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In God We Trust — For Revenue

I have long referred to the motto smuggled onto our
currency, "In God We Trust", as advertising for the
Judeo-Christian deity. In a capitalistic society, there is
nothing, of course, wrong with advertising per se. There is
a good deal wrong, however, with giving it away for free.
The promoters of said Judeo-Christian deity have been
enjoying a free ride at taxpayer expense for far too long,
and in an age of governmental cheese-paring as part of the
new and improved voodoo economics, it is quite fitting that
those promoters start bearing their fair share of the

I propose that our government bill for any advertising
on our currency at the rate of 1/10 of 1% of the face value
of the coin or bill. Obviously, pennies will always be dirt
cheap: you have to stamp out 1000 of them to earn $0.01 in
revenue, but you would at least get $100 per million, and we
turn out many millions of the things per year. Quarters are
possibly even more numerous than pennies, and net you $2,500
per million minted, possibly enough to pay production costs
on the coins.

It is with paper money that the Treasury can really
balance the books: it is far cheaper to print on paper than
to stamp out metal objects, and the denominations are much
larger. Dollar bills, of which we probably print billions
every year, yield $10,000 per million printed, a nice, round
number. Twenties would be the cash cow, yielding a
substantial $200 K/mil, and probably being our most numerous
bill after the single, but fifties and hundreds seem to be
increasing of late. To those who might protest that at the
high end, the rates are too heavy, I would point out that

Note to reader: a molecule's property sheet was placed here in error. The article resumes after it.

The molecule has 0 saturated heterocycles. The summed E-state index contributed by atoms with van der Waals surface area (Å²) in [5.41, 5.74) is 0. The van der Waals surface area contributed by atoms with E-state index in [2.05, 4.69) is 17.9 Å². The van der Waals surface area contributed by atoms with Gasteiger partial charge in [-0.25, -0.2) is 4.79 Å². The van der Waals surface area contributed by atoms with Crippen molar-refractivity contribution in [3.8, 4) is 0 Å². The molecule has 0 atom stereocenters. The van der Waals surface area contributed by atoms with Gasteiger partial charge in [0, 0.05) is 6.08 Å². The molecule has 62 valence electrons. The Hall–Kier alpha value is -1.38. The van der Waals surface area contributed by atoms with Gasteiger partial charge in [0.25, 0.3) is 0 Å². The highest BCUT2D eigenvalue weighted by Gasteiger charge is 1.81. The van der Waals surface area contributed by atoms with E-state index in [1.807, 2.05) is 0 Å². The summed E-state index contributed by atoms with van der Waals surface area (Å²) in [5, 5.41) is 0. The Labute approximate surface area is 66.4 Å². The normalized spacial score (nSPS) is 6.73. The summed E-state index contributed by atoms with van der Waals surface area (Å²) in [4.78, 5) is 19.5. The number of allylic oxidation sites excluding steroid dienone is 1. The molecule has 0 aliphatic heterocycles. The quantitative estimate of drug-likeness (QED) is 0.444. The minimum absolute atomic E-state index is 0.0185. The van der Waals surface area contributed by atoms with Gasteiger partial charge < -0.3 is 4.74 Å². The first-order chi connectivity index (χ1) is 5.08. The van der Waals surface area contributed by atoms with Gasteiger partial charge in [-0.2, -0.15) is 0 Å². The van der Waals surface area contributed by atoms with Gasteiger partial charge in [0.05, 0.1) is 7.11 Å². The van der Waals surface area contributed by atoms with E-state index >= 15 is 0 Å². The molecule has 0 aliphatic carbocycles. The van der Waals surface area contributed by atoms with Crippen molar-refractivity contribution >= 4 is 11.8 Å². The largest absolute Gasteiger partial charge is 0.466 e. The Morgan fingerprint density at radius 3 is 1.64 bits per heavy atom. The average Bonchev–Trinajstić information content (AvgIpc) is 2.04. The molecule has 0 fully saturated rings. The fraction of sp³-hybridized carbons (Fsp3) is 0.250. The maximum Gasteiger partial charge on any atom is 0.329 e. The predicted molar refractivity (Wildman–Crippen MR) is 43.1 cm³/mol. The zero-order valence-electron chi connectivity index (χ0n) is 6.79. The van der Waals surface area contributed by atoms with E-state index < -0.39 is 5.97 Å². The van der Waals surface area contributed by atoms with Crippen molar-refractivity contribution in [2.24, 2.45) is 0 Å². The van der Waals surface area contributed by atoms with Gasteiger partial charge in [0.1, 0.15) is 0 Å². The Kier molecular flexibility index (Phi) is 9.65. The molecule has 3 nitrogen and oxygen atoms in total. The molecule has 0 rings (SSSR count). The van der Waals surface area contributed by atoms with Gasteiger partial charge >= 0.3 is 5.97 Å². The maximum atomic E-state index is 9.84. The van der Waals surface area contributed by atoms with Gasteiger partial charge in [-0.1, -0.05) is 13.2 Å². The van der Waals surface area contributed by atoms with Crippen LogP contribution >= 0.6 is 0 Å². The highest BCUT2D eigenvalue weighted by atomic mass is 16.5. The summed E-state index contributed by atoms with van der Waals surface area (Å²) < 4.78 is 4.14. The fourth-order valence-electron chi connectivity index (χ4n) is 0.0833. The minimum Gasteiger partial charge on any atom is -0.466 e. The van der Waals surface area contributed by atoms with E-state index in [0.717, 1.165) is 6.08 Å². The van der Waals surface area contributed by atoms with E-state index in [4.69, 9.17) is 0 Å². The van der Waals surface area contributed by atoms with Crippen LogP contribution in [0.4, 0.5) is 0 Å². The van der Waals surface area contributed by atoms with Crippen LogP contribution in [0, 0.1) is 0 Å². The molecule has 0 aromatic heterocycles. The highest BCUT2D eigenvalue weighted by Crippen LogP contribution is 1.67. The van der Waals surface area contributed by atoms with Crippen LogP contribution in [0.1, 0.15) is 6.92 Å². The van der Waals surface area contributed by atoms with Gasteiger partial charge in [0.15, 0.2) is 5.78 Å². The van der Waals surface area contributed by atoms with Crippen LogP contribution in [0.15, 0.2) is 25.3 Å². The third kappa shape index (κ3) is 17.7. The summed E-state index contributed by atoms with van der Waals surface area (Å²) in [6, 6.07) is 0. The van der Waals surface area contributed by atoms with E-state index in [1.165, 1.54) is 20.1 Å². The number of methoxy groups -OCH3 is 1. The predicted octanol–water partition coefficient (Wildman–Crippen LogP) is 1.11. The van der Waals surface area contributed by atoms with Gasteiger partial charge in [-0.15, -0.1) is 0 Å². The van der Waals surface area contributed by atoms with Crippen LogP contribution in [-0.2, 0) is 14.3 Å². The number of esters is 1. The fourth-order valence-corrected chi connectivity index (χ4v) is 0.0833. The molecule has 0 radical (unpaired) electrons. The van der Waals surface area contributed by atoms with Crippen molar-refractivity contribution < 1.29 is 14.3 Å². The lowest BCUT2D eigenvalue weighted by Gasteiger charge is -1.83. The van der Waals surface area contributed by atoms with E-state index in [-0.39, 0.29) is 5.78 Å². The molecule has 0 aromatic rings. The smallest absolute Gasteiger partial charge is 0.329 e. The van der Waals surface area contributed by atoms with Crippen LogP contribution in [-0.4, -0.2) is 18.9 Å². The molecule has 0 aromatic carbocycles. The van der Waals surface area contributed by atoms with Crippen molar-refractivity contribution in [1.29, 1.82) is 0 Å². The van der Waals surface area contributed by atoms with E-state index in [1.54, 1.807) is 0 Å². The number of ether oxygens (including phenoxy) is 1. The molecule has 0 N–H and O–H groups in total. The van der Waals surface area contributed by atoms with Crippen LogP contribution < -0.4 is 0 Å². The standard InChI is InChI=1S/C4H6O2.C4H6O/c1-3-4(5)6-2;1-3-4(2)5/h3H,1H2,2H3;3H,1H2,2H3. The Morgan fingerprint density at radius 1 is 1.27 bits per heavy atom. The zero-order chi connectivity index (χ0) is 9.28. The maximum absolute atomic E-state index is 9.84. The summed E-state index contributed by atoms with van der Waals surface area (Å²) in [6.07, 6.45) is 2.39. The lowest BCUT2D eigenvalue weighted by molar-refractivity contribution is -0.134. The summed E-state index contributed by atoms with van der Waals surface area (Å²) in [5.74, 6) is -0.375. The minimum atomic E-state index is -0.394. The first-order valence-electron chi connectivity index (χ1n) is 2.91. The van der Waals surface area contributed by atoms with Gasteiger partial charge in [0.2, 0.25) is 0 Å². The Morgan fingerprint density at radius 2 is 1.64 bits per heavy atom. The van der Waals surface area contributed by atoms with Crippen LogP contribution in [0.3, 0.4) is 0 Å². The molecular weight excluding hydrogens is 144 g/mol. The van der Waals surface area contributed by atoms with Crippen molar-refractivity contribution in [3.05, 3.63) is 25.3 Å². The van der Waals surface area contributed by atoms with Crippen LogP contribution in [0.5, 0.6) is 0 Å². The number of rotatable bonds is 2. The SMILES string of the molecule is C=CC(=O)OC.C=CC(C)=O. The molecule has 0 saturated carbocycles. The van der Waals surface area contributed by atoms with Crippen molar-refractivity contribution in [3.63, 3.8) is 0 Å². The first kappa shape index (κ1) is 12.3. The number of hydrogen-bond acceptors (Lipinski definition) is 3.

their longevity makes up for the difference. Singles have a
useful life of about 7 months, after which they, and the ad
for the superfriend invisible, are shredded. Fives last for
a couple of years, tens for several, and so on–the bigger
the bill, the longer the ad will "run". Hundreds last for
decades before being retired.

Collecting the fees would be a bit cumbersome at first,
but with the aid of computer technology, this is not an
insurmountable problem. In order to be tax-exempt, churches
are registered as such with the IRS, and statistics are kept
of the membership of the various denominations. At year’s
end, all one need do is tot up the number of coins and bills
of each value manufactured during the year and do the math to
arrive at a sum total. The second calculation is of the
whole mass of churched persons who think that it is _their_
god being mentioned on the currency, sorted according to
their individual churches, chapels, synagogues, tents, snake
handling pits, or whatever. Divvy the sum total up per
capita of that sort, and send those churches, etc. their

The first time, each statement ought to be clearly marked
that payment is optional; failure to pay, however, will
result in that church’s membership being subtracted from
that whole mass of churched persons above, along with the
church’s tax-free status. The fees will, of course, be